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Delivered by Armida Salsiah Alisjahbana

13 July 2021

Ms. Emaleen Abdul Rahman Teo, Permanent Secretary and ASEAN-Brunei Darussalam SOM Leader, Ministry of Foreign Affairs,

Mr. Michael Tene, Deputy Secretary-General of the ASEAN Political-Security Community,

Excellencies, Distinguished delegates, Ladies and gentlemen,

A very good morning,

We are still in the midst of a COVID-19 pandemic that has entered its second year.

We continue to witness the world grappling with the multi-faceted challenges of the novel coronavirus, especially with new variants, that has continued to unleash multiple interrelated crises. Pre-existing vulnerabilities have only compounded the effects of the pandemic.

South-East Asia is no exception. The subregion is now facing a socio-economic emergency following the health crisis and response. The pandemic has exposed the fragility of international travel and global value chains by interrupting cross-border trade and transport, two key activities for ASEAN countries, and disrupting production networks.

The COVID-19 pandemic and its repercussions are likely to further complicate the trajectory of sustainable development in Asia and the Pacific. Now, the pandemic could reverse decades of progress on poverty and heightened vulnerabilities as the full-scale effect of the COVID-19 pandemic on SDGs efforts is yet to be determined.

For South-East Asia, its countries were not on track to achieve the SDGs by 2030; now extra effort will be needed to meet both the SDGs and the recovery objectives. Firstly, it will require governments and development organizations to participate more effectively in established policy arrangements and programmes. And secondly, both human and financial resources will need to be mobilized locally and through regional stakeholder partnerships to effectively address the immediate and long-term challenges.

Countries in South-East Asia were able to respond quickly to the pandemic because of effective coordination from ASEAN, thus avoiding serious health impacts. But the bloc’s bounce back should be structured around priorities ESCAP has identified as supporting economic recovery, protecting people and enhancing resilience, and restoring supply chains and supporting MSMEs.

ASEAN’s own Comprehensive Recovery Framework to strengthen pandemic preparedness and future resilience recommends responses across multiple sectors in cooperation with Dialogue Partners. In addition, under the overall framework of the ASEAN-United Nations Joint Strategic Plan of Action on Disaster Management, we cover our UN initiatives in all aspects of disaster risk management.

The on-going pandemic has underscored the importance of harnessing multilateral partnerships in our recovery plans and programmes. As the complexity of the crisis grows, collective multi-stakeholder action will be required. Given its scale and unpredictable impact, the pandemic has the potential to shake the trust and belief in multilateralism and its institutions.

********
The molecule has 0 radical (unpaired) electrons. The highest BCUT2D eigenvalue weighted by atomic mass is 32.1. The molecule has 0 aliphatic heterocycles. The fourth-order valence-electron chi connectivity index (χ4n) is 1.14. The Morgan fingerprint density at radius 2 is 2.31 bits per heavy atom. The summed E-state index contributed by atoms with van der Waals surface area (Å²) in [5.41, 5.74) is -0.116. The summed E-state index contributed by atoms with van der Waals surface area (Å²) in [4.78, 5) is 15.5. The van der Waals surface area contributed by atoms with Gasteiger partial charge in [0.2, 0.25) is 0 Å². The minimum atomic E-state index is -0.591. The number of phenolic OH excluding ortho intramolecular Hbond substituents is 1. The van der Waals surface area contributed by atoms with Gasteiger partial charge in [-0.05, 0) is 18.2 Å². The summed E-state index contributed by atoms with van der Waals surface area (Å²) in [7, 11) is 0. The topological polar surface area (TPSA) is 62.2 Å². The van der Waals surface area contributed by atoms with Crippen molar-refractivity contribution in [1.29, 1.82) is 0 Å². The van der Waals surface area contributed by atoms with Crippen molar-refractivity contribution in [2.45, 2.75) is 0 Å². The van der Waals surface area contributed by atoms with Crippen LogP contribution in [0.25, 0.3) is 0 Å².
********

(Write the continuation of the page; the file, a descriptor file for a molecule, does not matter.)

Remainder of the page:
That is why I am convinced that this is the time to put multilateralism fully into practice. We must reinvigorate multilateralism to “build back better” through more collaboration and increased partnerships.

A strong, networked multilateralism-inspired system can effectively support the attainment of the SDGs through meaningful impacts on stakeholder’s implementation on the ground. 

ESCAP, the UN family and development partners all have been working closely with Governments in our region to promote and enhance regional cooperation in several priority areas.

For example, at the 5th High-Level Brainstorming Dialogue on Enhancing Complementarities organized earlier this year by the Government of Thailand, the secretariats of ASEAN and ESCAP reviewed the simultaneous implementation of the five priority areas of complementarity.

Unfortunately, multilateralism must overcome increasing nationalism, which has led to protectionist policies among long-time trading partners, thus, challenging the virtues of international cooperation at a time of crisis. These obstacles deter countries from solving complex challenges that require the involvement of all parties and partners. Given the multi-faceted nature and unpredictability of the crisis, there remains a strong temptation to advance policy responses unilaterally rather than through multilateral actions.

That makes this seminar organized by Brunei Darussalam as ASEAN Chair very timely. ASEAN senior officials will deliberate with their UN counterparts on a multilateral approach to trade, the environment, cyber-security and the pandemic itself.

What will stand out in your discussions today is the growing importance of regional cooperation and integration frameworks, and how they will shape or re-shape the multilateral system in the years ahead.

That system can be built on the foundations of the new ASEAN-UN Plan of Action 2021-2025. All these regional institutions, initiatives and agreements are essential building blocks for a strong, multilateral system to achieve sustainable development and recover from the COVID-19 pandemic.

We look forward to our continued partnership with the ASEAN countries, sectoral bodies and Secretariat. The UN agencies present at this event more committed than ever to leverage the expertise and capabilities of regional and subregional organizations to identify areas of common interest and mobilize collective action to promote inclusive and networked multilateralism in our region.

Thank you very much.

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